Cross-border trucking debate to resume next week

te_headlineAfter a relatively quiet few months, Congress resumes consideration of the U.S.-Mexico cross-border trucking pilot program next week when the Senate takes up the Department of Transportation’s appropriations bill.

“The talk on the streets of Washington is about how the Obama administration treats cross-border trucking will be a litmus test on bilateral relations with Mexico,” Kyle Burns, Free Trade Alliance president and chief executive, said this week after returning from a Washington visit with federal transportation officials.

Mexico is prepared to issue trade sanctions against United States if the cross-border trucking pilot program, which allows U.S. and Mexican carriers to make deliveries into the interior of each other’s country, is terminated, Burns said.

Mexico most likely would impose higher tariffs on U.S. agricultural products and would prevent U.S. carriers from making deliveries to the interior of Mexico, Burns added.

The Cross Border Program has been in operation for 17 months now and has returned an astounding record of safety and compliance.

27 Mexican companies with 104 trucks initially participated in the program. The total number of trucks to date is unknown as this represents the number of trucks inspected during the Pre-Authorization Safety Audit. Carriers were allowed to add additional trucks during the Cross Border Demonstration Project.

Some dropped out and had their OP-2 authority reinstated and one was dropped for not maintaining the required insurance.

There have been no accidents and no major safety violations discovered and only 4 citations issued to the drivers in the program. One for speeding, a couple for English language, for which definitive guidelines have not been established.

There has not been the deluge of junk trucks crossing the border as some had predicted.

The Cross Border Program has not caused economic distress on any American company or driver.

The Cross Border Program has not depressed wages in the US trucking industry as many said it would.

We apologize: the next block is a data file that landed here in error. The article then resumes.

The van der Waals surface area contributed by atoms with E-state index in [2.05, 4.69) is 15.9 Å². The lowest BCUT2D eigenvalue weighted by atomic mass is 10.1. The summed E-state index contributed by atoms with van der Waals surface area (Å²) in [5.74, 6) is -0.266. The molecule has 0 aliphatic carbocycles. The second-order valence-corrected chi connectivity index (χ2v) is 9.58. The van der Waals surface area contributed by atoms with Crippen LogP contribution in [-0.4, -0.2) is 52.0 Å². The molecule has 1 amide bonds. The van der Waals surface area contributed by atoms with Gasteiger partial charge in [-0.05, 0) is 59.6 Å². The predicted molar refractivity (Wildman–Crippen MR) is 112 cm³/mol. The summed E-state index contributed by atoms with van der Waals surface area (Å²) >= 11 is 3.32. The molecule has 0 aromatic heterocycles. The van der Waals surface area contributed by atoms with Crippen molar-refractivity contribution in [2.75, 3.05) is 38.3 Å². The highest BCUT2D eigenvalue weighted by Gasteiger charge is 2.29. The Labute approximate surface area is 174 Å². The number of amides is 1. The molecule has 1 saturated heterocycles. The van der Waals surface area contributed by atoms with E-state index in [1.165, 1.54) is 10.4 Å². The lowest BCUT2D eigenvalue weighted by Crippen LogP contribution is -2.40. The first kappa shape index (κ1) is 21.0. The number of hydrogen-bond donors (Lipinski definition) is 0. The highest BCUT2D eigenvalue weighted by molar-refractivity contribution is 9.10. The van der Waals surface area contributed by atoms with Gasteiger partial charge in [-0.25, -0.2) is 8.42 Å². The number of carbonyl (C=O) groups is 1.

The participants did not come to haul our freight willy nilly around the US but instead serviced their customers contracts both ways. They brought finished goods to the US and returned to Mexico with raw materials for the same customers.

There were no instances of Mexican program trucks smuggling contraband, either humans, drugs or other prohibited items as some had claimed they would. To the contrary, all the seizures made at the inland checkpoints have been American truckers trying to make a quick buck.

Transportation Secretary Ray LaHood, a former Republican congressman from Illinois, has not indicated his position. LaHood did vote last September as a congressman to kill the pilot project, but he now must consider his national constituency.

Truck driver organizations have opposed cross-border trucking and the pilot program, mainly citing safety concerns. (thinly veiled protectionism)

Norita Taylor of OOIDA, smug as usual and thinking the “fix is in”, stated; “We are waiting to see what the language will entail, but we are confident Congress will follow through with what their intent was in the legislation (last year), which was to remove all funding for the program,”

“It is not a safety issue,” Burns said, citing the constant U.S. inspections that occur of Mexican trucks enrolled in the pilot program.

Bottom line is. All safety concerns have been addressed. The mere fact that this program has operated successfully for almost two years is prima facie evidence that Mexican companies can operate in our environment.

And once the horse is out of the barn, it’s difficult to close the door

SOURCES: David Hendricks SA-Express News contributed